Friday, August 7, 2015


(Post 3 of 10)

A Matter of Life and Death
A Matter of Life and Death doesn't have the epic narrative arc of the The Life and Death of Colonel Blimp or the scenic romanticism of I Know Where I'm Going!, but A Matter of Life and Death is the Powell/Pressburger film of the three that I enjoyed the most.

The plot of a doomed pilot that is snatched from the jaws of death accidentally and finds his true love is pretty similar plotwise to the later Heaven Can Wait. The film's fantasy elements and use of color and black and white film give the film an otherworldly effect similar to The Wizard of Oz. The section of the film with the pilot trying to make a case to stay on earth could have ventured into over sentimentalization, but never does. In fact, his trial before jurors from the after-life might be the highlight of the film.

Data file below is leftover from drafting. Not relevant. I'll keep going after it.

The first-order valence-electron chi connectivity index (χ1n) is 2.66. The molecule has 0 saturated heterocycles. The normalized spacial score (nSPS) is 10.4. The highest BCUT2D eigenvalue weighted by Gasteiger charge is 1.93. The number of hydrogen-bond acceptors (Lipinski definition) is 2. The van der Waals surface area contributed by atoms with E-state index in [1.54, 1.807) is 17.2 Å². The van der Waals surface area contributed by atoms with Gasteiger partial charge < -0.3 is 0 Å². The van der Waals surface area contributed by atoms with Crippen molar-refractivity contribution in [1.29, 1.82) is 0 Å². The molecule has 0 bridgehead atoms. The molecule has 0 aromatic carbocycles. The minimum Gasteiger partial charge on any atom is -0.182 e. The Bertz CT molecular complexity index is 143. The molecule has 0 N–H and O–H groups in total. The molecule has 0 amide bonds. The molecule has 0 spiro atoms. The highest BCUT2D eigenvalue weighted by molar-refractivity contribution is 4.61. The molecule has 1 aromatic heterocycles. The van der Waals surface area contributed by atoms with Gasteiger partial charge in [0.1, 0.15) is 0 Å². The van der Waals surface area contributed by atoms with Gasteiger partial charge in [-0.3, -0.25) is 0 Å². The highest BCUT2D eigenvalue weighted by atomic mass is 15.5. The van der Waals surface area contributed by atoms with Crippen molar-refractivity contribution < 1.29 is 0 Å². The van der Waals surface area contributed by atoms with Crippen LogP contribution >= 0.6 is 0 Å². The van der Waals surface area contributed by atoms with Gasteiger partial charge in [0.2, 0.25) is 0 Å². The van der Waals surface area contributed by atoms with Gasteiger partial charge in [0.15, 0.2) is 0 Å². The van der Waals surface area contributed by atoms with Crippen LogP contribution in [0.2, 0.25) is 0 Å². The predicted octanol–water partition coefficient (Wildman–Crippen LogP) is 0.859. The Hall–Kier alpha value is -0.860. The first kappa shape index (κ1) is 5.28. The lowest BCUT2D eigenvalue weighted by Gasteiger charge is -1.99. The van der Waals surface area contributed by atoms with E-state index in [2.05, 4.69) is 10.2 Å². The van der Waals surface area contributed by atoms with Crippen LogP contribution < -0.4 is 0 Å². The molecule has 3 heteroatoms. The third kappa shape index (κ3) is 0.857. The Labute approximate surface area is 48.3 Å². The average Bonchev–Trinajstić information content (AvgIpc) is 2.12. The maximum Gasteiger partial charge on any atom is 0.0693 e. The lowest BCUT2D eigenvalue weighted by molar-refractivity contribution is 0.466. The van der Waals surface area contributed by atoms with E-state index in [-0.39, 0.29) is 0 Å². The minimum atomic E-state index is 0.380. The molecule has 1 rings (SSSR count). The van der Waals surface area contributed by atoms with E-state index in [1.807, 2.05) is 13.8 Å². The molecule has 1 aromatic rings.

The leads of David Niven and Kim Hunter in the film are fine. But the two performers that really stand out are Raymond Massey as the celestial prosecutor and Roger Livesy (who was in the other two films I mentioned and has one of the greatest screen voices of all-time) as the doctor.

From the Soundtrack of All This and World War II

I guess it shows how popular Leo Sayer was in 1976 that he actually got three tracks on the All This and World War II soundtrack. Leo's hits of the era include When I Need You, How Much Love and the undeniably catchy You Make Me Feel Like Dancing.

And his version of I Am the Walrus isn't as bad as you might think.

I Am the Walrus

The Long and Winding Road

Let it Be

Who said you can't find a picture of Leo Sayer
with one of the Beatles?
Here's Leo with George Harrison

1 comment:

  1. Yes, those two extraordinary voices carry the movie.
    I loved the design of heaven. The black and white filming even enhanced the hyper-modernity of it.